Virgin Orbit set for historic satellite launch from Britain on Monday

Virgin Orbit set for historic satellite launch from Britain on Monday
A rocket containing a payload of small satellites sits under the wing of “Cosmic Girl”, a converted Boeing 747, at Cornwall Spaceport in Newquay, Britain, January 3, 2023 ahead of the first orbital launch from western Europe being planned

LONDON :The first orbital satellite to set off for space from western Europe will be launched from Cornwall in southwest England on Monday.

Virgin Orbit, part-owned by billionaire Richard Branson, who founded the Virgin Atlantic airline, plans to use a modified Boeing 747 with a rocket attached under its wing for the first time outside the company’s base in the United States.

Once the plane is at around 35,000 feet, the rocket will be released over the Atlantic, taking small satellites from seven customers into orbit in what is known as a horizontal launch.

The mission has been given a window for take-off from 2216 GMT on Monday but that is dependent on the weather plus other scheduling and system issues, and Virgin Orbit said there are back-up dates in mid and late January.

A successful ground test known as a “wet dress rehearsal”, which involves fuelling the rocket inside a special safety zone, was held on Thursday, officials involved in the launch said.

The idea of releasing a rocket from a converted jetliner, pioneered by Orbital Sciences in the 1990s, is designed to offer a flexible and low-cost route to orbit as the number of small satellites in low Earth orbit grows dramatically.

The mission highlights an emerging small-launch sector just as Europe faces a growing crisis due to the Ukraine war, cutting access to Russian Soyuz vehicles, as well as Ariane 6 delays and the grounding of Vega rockets after a failed launch last month.

Britain has a large space industry employing 47,000 people, who build more satellites than anywhere outside the United States, but those have had to travel to spaceports in the United States, French Guiana or Kazakhstan before they can make it into orbit.

With two vertical micro-launch sites planned in Scotland, Britain now faces competition from Scandinavia and Germany in a new market for small launchers carrying miniature “cubesat” payloads to low Earth orbit, but believes it has an advantage due to its proximity to less congested oceanic airspace.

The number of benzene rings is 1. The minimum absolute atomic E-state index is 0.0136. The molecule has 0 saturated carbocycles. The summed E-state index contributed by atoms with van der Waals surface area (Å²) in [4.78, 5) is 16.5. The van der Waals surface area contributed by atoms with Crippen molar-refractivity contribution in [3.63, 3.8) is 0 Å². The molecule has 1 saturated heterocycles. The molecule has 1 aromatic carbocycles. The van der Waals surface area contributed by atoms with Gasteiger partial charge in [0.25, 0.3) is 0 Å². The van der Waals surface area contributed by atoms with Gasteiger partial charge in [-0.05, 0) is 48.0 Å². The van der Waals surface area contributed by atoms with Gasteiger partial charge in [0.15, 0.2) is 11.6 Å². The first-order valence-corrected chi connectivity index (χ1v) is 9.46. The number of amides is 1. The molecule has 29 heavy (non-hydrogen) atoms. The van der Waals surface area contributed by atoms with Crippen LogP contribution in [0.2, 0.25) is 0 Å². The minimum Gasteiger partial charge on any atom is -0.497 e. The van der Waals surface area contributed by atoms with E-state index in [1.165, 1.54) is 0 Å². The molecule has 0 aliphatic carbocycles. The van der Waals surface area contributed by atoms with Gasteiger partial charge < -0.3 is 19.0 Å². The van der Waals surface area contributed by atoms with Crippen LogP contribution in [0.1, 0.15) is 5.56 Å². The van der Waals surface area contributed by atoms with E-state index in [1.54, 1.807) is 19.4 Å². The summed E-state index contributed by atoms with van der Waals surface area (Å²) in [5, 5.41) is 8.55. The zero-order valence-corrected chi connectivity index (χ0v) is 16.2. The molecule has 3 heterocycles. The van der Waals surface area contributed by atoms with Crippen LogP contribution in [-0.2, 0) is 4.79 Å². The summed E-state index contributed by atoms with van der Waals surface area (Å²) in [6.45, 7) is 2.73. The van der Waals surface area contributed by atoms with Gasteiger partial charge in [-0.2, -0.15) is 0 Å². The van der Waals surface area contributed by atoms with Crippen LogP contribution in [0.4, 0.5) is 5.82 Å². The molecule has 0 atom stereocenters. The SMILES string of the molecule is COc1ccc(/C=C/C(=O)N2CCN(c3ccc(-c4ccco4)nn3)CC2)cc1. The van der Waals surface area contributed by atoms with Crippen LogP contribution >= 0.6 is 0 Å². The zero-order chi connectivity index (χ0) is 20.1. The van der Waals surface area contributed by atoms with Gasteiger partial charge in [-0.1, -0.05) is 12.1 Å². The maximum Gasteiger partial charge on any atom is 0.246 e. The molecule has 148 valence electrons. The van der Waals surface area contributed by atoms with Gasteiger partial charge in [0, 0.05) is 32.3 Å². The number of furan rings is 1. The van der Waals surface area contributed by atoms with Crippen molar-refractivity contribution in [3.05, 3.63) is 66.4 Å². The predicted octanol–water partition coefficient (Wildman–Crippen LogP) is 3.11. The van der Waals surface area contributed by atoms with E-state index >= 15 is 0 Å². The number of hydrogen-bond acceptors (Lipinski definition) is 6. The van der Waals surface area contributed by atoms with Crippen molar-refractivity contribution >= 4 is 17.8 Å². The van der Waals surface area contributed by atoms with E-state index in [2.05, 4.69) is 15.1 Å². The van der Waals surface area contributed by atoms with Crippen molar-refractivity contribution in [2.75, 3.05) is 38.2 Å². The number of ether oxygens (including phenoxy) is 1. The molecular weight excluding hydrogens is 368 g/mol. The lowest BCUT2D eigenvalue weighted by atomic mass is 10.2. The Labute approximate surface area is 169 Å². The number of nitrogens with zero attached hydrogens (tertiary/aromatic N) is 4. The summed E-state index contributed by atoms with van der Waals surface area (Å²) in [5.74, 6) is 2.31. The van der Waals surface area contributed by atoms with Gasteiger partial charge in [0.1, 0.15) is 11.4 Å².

Even so, the launch was delayed in part due to the myriad regulatory clearances needed on the inaugural flight.


“When you look at the way that the low Earth orbit economy is developing, it’s the place that everybody is looking to put their satellites, whether it be for climate change, observation or urban development, or indeed for security purposes,” Ian Annett, deputy CEO of the UK Space Agency told Reuters.

“The ability to access low Earth orbit with micro-launches is definitely not a static market – it is one that is continuing to grow,” he said.

The European Space Agency recently embraced the use of small launchers for some missions, though commentators such as Peter de Selding, co-founder of, have questioned whether there is enough demand in Europe for multiple types.

The rural Cornwall spaceport is located at a regional passenger airport in Newquay, which won approval late last year.

The mission has been dubbed “Start Me Up”, after a Rolling Stones song released on Virgin’s sister record label, and is a joint project with the UK Space Agency, Cornwall Council and Britain’s Royal Air Force.

The rocket and other parts and supporting equipment were flown to the UK to be assembled in Cornwall’s new clean room.

“Basically, within a couple of weeks, a blank slab of cement was a space launch operations centre,” Virgin Orbit Chief Executive Dan Hart told Reuters.

Now, Virgin Orbit hopes the launch will demonstrate the global reach of its 747-based system beyond traditional launchpads. It says it is in discussions to apply the same blueprint in Australia, Japan and elsewhere.

“This activity opens up a gateway for space launch in the UK, but it also opens up an idea that space launch does not have to be centralised in a couple of places in the world,” Hart said.

Analysts say that could stimulate national security demand and carve out a flexible launch network to fill gaps quickly in times of conflict: a need highlighted by the Ukraine war.

But de Selding warned controlling costs in the already economically stressed space launch sector would be crucial.


Source: Reuters